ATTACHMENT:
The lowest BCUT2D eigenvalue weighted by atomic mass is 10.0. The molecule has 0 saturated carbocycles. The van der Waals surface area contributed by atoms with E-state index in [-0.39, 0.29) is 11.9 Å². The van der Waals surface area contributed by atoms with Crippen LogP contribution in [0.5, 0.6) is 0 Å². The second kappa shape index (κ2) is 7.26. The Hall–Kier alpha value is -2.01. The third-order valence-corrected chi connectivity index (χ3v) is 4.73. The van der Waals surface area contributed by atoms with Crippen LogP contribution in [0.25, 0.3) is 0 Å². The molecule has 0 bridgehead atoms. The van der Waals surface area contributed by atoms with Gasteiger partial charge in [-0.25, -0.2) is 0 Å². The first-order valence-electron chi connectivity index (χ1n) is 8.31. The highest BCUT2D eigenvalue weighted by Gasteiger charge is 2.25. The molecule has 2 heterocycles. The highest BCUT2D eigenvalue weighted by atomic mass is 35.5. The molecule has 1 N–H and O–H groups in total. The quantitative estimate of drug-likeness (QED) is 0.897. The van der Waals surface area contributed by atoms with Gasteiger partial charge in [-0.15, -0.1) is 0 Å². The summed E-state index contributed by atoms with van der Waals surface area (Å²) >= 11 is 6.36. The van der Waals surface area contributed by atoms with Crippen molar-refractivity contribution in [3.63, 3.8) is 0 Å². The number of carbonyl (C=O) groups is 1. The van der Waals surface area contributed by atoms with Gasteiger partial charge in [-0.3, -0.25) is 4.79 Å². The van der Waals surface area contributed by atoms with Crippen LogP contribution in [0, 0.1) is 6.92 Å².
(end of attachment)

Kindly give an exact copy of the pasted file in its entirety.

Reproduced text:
The lowest BCUT2D eigenvalue weighted by atomic mass is 10.0. The molecule has 0 saturated carbocycles. The van der Waals surface area contributed by atoms with E-state index in [-0.39, 0.29) is 11.9 Å². The van der Waals surface area contributed by atoms with Crippen LogP contribution in [0.5, 0.6) is 0 Å². The second kappa shape index (κ2) is 7.26. The Hall–Kier alpha value is -2.01. The third-order valence-corrected chi connectivity index (χ3v) is 4.73. The van der Waals surface area contributed by atoms with Crippen LogP contribution in [0.25, 0.3) is 0 Å². The molecule has 0 bridgehead atoms. The van der Waals surface area contributed by atoms with Gasteiger partial charge in [-0.25, -0.2) is 0 Å². The first-order valence-electron chi connectivity index (χ1n) is 8.31. The highest BCUT2D eigenvalue weighted by Gasteiger charge is 2.25. The molecule has 2 heterocycles. The highest BCUT2D eigenvalue weighted by atomic mass is 35.5. The molecule has 1 N–H and O–H groups in total. The quantitative estimate of drug-likeness (QED) is 0.897. The van der Waals surface area contributed by atoms with Gasteiger partial charge in [-0.15, -0.1) is 0 Å². The summed E-state index contributed by atoms with van der Waals surface area (Å²) >= 11 is 6.36. The van der Waals surface area contributed by atoms with Crippen molar-refractivity contribution in [3.63, 3.8) is 0 Å². The number of carbonyl (C=O) groups is 1. The van der Waals surface area contributed by atoms with Gasteiger partial charge in [-0.3, -0.25) is 4.79 Å². The van der Waals surface area contributed by atoms with Crippen LogP contribution in [0, 0.1) is 6.92 Å².